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Red Cross warns of blood shortage amid Omicron surge

Published: Jan. 12, 2022 at 4:46 PM EST
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BANGOR, Maine (WABI) - Blood donations around the country are urgently needed.

On Tuesday, the American Red Cross declared its first-ever blood crisis.

The Red Cross supplies 40% of the nation’s blood.

In recent weeks, the non-profit says they have had to limit blood distributions to hospitals.

In fact, the Red Cross says on certain days, some hospitals may not receive as much as one-quarter of the blood products requested.

Caroline King is the Executive Director of the Bangor Chapter of the American Red Cross.

She says there are a number of factors that have led to the shortage.

The surge in COVID-19 cases has played a major role.

Recent storms, staffing issues, and canceled blood drives are also contributing to the shortage.

Overall, King says the process to donate blood is simple and takes less than an hour.

“When you show up, they are going to check your temperature” said King “They’re going to check your blood pressure. They’re going to check your iron levels. Assuming all goes well - they’re going to ask you a whole bunch of questions about where you’ve been, what medication you’re taking, and then it takes about seven or eight minutes to actually donate blood. Then, we will feed you snacks. You wait a few minutes, and then you’re on for the rest of your day. If you make an appointment, please keep that appointment. We’ve noticed a number of folks who are compelled in the moment to make an appointment but then forget, get busy, or aren’t able to keep that appointment, so we encourage folks to do things: make the appointment and then keep the appointment.”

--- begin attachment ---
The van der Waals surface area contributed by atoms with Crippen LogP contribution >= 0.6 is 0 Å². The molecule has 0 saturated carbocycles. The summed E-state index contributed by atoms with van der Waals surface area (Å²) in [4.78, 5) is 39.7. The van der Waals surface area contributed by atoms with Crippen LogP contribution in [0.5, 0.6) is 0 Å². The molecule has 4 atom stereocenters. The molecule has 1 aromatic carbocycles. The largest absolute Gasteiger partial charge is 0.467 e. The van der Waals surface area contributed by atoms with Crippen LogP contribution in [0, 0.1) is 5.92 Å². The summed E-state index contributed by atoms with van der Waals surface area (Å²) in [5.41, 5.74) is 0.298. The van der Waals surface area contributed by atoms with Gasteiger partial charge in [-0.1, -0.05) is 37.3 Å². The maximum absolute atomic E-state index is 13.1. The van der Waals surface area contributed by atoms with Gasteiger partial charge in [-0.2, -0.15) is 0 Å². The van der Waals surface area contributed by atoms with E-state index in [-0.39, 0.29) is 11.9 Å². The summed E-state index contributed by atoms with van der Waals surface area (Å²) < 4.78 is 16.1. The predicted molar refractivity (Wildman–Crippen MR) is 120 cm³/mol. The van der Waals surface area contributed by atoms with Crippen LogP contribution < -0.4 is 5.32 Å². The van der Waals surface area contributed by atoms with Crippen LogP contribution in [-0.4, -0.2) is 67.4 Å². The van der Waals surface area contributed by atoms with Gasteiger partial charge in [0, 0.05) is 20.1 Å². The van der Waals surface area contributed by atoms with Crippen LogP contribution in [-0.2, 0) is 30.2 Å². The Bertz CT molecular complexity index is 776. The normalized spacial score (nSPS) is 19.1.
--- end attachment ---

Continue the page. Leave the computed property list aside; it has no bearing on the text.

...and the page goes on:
There’s some incentive to donate. Anyone who rolls up their sleeves to donate blood between January 1-31, 2022, will automatically be entered to win two tickets to Super Bowl LVI in Los Angeles, California.

You will also be automatically entered to win a home theater package and a $500 e-gift card. Terms apply; visit RedCrossBlood.org/SuperBowl for more information.

“If you don’t win the trip to the Super Bowl, you still potentially allowed someone to see the Super Bowl on TV. Your donation of blood can save someone’s life so they’ll get to see the Super Bowl, even if you’re not live in person watching the Super Bowl,” she said.

While the shortage may not be resolved overnight, King encourages folks to make an appointment to give blood, either through their website or through the Blood Donor App.

All types are needed now.

“O positive and O negative, those are the most commonly used blood types, but we love our A’s and B’s as well. We want anybody who has red blood cells in their body, we would welcome you,” said King.

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